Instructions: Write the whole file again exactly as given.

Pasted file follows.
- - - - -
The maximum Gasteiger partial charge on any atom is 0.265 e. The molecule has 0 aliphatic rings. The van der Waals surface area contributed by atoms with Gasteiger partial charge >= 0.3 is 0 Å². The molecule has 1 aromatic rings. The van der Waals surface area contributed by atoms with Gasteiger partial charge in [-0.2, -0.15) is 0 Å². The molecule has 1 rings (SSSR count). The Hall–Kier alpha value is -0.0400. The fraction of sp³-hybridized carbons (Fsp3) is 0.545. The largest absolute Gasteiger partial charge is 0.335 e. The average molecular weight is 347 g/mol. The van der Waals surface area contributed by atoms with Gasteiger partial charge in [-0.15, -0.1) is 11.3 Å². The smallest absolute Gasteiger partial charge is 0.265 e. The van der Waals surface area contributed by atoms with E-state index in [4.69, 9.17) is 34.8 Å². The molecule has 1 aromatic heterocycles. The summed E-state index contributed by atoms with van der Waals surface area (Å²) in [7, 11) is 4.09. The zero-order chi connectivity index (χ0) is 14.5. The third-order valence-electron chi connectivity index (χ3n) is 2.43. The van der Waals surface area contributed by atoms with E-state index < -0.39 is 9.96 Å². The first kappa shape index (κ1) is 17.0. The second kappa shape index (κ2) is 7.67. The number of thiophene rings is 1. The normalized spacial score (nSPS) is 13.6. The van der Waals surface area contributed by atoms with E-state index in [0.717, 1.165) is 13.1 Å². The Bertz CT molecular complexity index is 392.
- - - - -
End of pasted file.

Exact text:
The maximum Gasteiger partial charge on any atom is 0.265 e. The molecule has 0 aliphatic rings. The van der Waals surface area contributed by atoms with Gasteiger partial charge >= 0.3 is 0 Å². The molecule has 1 aromatic rings. The van der Waals surface area contributed by atoms with Gasteiger partial charge in [-0.2, -0.15) is 0 Å². The molecule has 1 rings (SSSR count). The Hall–Kier alpha value is -0.0400. The fraction of sp³-hybridized carbons (Fsp3) is 0.545. The largest absolute Gasteiger partial charge is 0.335 e. The average molecular weight is 347 g/mol. The van der Waals surface area contributed by atoms with Gasteiger partial charge in [-0.15, -0.1) is 11.3 Å². The smallest absolute Gasteiger partial charge is 0.265 e. The van der Waals surface area contributed by atoms with E-state index in [4.69, 9.17) is 34.8 Å². The molecule has 1 aromatic heterocycles. The summed E-state index contributed by atoms with van der Waals surface area (Å²) in [7, 11) is 4.09. The zero-order chi connectivity index (χ0) is 14.5. The third-order valence-electron chi connectivity index (χ3n) is 2.43. The van der Waals surface area contributed by atoms with E-state index < -0.39 is 9.96 Å². The first kappa shape index (κ1) is 17.0. The second kappa shape index (κ2) is 7.67. The number of thiophene rings is 1. The normalized spacial score (nSPS) is 13.6. The van der Waals surface area contributed by atoms with E-state index in [0.717, 1.165) is 13.1 Å². The Bertz CT molecular complexity index is 392.